Coaine users turned away
COCAINE users seeking help from a Northside drug rehabilitation programme have been turned away because the group offering the treatment doesn’t have the facilities to cope.
This year, the Kilbarrack/Foxfield community is stepping up its campaign to have a youth and community resource centre built in the area to house all its various local projects and groups, including drug treatment programmes.
The Kilbarrack/Foxfield Regeneration Campaign Committee has been set up in response to the fact that over 1,500 signatures were collected in a petition calling for the vital new resource centre.
The group that currently operates a drug treatment programme in Kilbarrack said it is being forced to work out of tiny rooms at the back of an old community hall on Greendale Road.
The Kilbarrack Coast Community Programme (KCCP) – set up over 10 years ago to help deal with the area’s drug problems – said it has had to restrict the number of drug users it can help because of the inadequate facilities.
Declan Byrne, PRO for the Kilbarrack/Foxfield Regeneration Campaign, told Northside People that KCCP has had to turn away up to six cocaine users who were seeking help in recent months, and that it has many more heroin users on a waiting list.
Mr Byrne said Kilbarrack also has four youth clubs and organisations operating from tiny rooms in the area, and that a major new community and resource centre would relieve the pressure on all of them.
He said there was huge cross-community support for this new resource centre and has called on the Department of Community, Rural and Gaeltacht Affairs to finally listen to their pleas.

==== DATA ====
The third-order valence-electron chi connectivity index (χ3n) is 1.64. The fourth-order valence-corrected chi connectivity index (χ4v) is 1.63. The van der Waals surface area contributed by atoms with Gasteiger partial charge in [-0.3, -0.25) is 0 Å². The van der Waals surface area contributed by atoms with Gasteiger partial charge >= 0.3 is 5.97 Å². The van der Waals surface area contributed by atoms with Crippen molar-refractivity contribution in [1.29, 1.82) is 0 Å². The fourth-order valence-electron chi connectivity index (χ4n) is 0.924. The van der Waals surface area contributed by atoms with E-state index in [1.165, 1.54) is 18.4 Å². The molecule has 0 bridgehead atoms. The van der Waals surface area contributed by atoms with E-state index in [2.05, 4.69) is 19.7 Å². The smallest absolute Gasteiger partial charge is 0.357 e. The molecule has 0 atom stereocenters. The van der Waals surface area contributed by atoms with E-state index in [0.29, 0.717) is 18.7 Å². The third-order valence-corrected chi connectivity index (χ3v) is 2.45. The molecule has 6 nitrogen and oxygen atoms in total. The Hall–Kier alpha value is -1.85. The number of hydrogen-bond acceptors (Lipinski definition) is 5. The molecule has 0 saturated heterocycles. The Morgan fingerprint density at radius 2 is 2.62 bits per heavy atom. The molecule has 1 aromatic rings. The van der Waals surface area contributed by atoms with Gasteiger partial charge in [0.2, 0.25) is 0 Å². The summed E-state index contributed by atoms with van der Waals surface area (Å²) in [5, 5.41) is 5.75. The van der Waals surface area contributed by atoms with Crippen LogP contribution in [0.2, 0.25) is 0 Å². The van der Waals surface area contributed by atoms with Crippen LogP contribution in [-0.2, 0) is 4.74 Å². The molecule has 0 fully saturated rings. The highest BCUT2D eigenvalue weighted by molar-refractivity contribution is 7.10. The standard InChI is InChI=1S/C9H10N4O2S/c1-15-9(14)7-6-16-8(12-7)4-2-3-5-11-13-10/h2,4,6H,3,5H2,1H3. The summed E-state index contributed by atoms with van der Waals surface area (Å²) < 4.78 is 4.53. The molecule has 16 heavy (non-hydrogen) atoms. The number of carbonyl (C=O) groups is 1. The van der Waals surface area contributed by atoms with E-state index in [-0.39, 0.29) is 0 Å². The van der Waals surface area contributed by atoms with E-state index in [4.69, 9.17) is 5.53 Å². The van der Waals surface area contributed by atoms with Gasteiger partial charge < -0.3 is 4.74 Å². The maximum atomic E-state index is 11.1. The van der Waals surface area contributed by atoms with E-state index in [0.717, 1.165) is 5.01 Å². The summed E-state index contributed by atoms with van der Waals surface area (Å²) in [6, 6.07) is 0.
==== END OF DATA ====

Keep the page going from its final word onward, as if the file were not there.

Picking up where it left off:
Mr Byrne said KCCP currently helps 19 recovering heroin addicts through its morning rehabilitation programme, but that with the proper facilities they could help over twice that amount.
“Because of the tiny rooms we are working out of, we have had to put a cap on the number of drug users we can help,” Mr Byrne stated.
“We have 19 recovering heroin addicts who take part in the drug treatment and rehabilitation programme in the mornings, but in the afternoon, the same rooms have to cater for up to 100 children.”
“People with cocaine problems have come to us seeking help but we just don’t have the facilities to accommodate them, as they don’t want to link in with the morning programme and we cannot help them in the afternoons as the rooms are used by the children’s groups.”
Mr Byrne said he sees no reason why Kilbarrack could not have a community centre similar to other areas on the Northside.
“We get jealous when we see the facilities that they have in other areas of North Dublin,” he stated.
“At this stage our community feels excluded and shunned.
“Kilbarrack is like the land that God forgot.”
He said his group has held periodic meetings with the Department of Community, Rural and Gaeltacht Affairs, and was hopeful that the new centre could be constructed on the site of the old community hall in Kilbarrack.
“Every meeting always seemed to end positively and we thought it would only be a matter of time before funding would come through from the Department for the new community and resource centre,” Mr Byrne added.
“But still nothing has happened, as the Department said they wanted to see evidence that there was strong community support for the new centre, but I think the petition we got together shows that the support is definitely there.”
“The kids in Kilbarrack are crying out for a decent community centre, which could also house the drug programme and would be to the forefront in tackling underage alcohol and drug misuse.”
A spokeswoman for the Department of Community Rural and Gaeltacht Affairs told Northside People that department officials met with the group in Kilbarrack in May 2007 and outlined the process for applying to the Premises Initiative and the Young People’s Facilities and Services Fund.
She said Minister of State with Responsibility for Drugs, Pat Carey, was aware there were some issues surrounding the lease of the premises at the old community hall.
However, the spokeswoman added that even if the lease situation was resolved, there were transparent application processes and procedures that must be adhered to in every case.
“Minister Carey is more than anxious to help any group that has sought funding through the correct channels,” the spokeswoman said.
“However, there is no application with the department under either the Premises Initiative or the Young People’s Facilities and Services Fund for Kilbarrack
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